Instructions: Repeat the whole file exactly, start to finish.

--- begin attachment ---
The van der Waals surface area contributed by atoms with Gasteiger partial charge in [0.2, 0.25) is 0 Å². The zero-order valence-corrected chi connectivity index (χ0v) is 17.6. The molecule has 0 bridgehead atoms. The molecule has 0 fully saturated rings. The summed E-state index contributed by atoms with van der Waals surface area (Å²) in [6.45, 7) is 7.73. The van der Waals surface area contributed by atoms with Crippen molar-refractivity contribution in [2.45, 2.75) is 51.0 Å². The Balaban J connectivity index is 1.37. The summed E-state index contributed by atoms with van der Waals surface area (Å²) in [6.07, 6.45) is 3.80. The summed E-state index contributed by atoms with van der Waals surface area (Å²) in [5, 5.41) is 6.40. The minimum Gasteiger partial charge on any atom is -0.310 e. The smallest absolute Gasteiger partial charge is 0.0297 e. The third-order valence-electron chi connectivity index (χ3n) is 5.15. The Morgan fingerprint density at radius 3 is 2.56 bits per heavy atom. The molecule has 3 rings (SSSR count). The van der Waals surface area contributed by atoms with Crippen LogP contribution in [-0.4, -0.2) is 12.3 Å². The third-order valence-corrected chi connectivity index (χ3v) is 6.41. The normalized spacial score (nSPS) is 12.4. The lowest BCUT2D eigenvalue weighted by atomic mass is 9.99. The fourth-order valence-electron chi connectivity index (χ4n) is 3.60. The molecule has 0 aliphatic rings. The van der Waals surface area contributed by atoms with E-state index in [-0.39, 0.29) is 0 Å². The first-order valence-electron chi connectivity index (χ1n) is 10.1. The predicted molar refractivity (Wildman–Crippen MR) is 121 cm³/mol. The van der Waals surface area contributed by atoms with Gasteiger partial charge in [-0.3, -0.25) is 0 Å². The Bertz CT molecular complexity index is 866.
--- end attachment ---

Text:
The van der Waals surface area contributed by atoms with Gasteiger partial charge in [0.2, 0.25) is 0 Å². The zero-order valence-corrected chi connectivity index (χ0v) is 17.6. The molecule has 0 bridgehead atoms. The molecule has 0 fully saturated rings. The summed E-state index contributed by atoms with van der Waals surface area (Å²) in [6.45, 7) is 7.73. The van der Waals surface area contributed by atoms with Crippen molar-refractivity contribution in [2.45, 2.75) is 51.0 Å². The Balaban J connectivity index is 1.37. The summed E-state index contributed by atoms with van der Waals surface area (Å²) in [6.07, 6.45) is 3.80. The summed E-state index contributed by atoms with van der Waals surface area (Å²) in [5, 5.41) is 6.40. The minimum Gasteiger partial charge on any atom is -0.310 e. The smallest absolute Gasteiger partial charge is 0.0297 e. The third-order valence-electron chi connectivity index (χ3n) is 5.15. The Morgan fingerprint density at radius 3 is 2.56 bits per heavy atom. The molecule has 3 rings (SSSR count). The van der Waals surface area contributed by atoms with Crippen LogP contribution in [-0.4, -0.2) is 12.3 Å². The third-order valence-corrected chi connectivity index (χ3v) is 6.41. The normalized spacial score (nSPS) is 12.4. The lowest BCUT2D eigenvalue weighted by atomic mass is 9.99. The fourth-order valence-electron chi connectivity index (χ4n) is 3.60. The molecule has 0 aliphatic rings. The van der Waals surface area contributed by atoms with E-state index in [-0.39, 0.29) is 0 Å². The first-order valence-electron chi connectivity index (χ1n) is 10.1. The predicted molar refractivity (Wildman–Crippen MR) is 121 cm³/mol. The van der Waals surface area contributed by atoms with Gasteiger partial charge in [-0.3, -0.25) is 0 Å². The Bertz CT molecular complexity index is 866.